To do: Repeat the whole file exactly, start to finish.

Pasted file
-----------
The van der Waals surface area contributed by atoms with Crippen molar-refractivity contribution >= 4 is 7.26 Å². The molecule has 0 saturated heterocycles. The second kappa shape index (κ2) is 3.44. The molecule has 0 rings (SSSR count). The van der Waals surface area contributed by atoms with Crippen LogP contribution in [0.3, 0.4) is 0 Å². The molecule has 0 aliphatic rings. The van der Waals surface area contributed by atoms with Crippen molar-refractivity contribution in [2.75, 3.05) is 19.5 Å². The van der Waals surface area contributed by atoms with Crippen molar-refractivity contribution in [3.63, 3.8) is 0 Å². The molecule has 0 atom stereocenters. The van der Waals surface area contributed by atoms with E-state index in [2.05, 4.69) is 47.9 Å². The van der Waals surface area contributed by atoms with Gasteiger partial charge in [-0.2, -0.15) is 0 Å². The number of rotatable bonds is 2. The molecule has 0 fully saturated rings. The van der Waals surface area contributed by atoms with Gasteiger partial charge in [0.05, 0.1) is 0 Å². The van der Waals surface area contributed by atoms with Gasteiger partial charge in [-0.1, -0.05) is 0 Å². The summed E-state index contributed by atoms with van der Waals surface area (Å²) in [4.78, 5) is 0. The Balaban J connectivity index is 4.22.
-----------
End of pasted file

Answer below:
The van der Waals surface area contributed by atoms with Crippen molar-refractivity contribution >= 4 is 7.26 Å². The molecule has 0 saturated heterocycles. The second kappa shape index (κ2) is 3.44. The molecule has 0 rings (SSSR count). The van der Waals surface area contributed by atoms with Crippen LogP contribution in [0.3, 0.4) is 0 Å². The molecule has 0 aliphatic rings. The van der Waals surface area contributed by atoms with Crippen molar-refractivity contribution in [2.75, 3.05) is 19.5 Å². The van der Waals surface area contributed by atoms with Crippen molar-refractivity contribution in [3.63, 3.8) is 0 Å². The molecule has 0 atom stereocenters. The van der Waals surface area contributed by atoms with E-state index in [2.05, 4.69) is 47.9 Å². The van der Waals surface area contributed by atoms with Gasteiger partial charge in [-0.2, -0.15) is 0 Å². The number of rotatable bonds is 2. The molecule has 0 fully saturated rings. The van der Waals surface area contributed by atoms with Gasteiger partial charge in [0.05, 0.1) is 0 Å². The van der Waals surface area contributed by atoms with Gasteiger partial charge in [-0.1, -0.05) is 0 Å². The summed E-state index contributed by atoms with van der Waals surface area (Å²) in [4.78, 5) is 0. The Balaban J connectivity index is 4.22.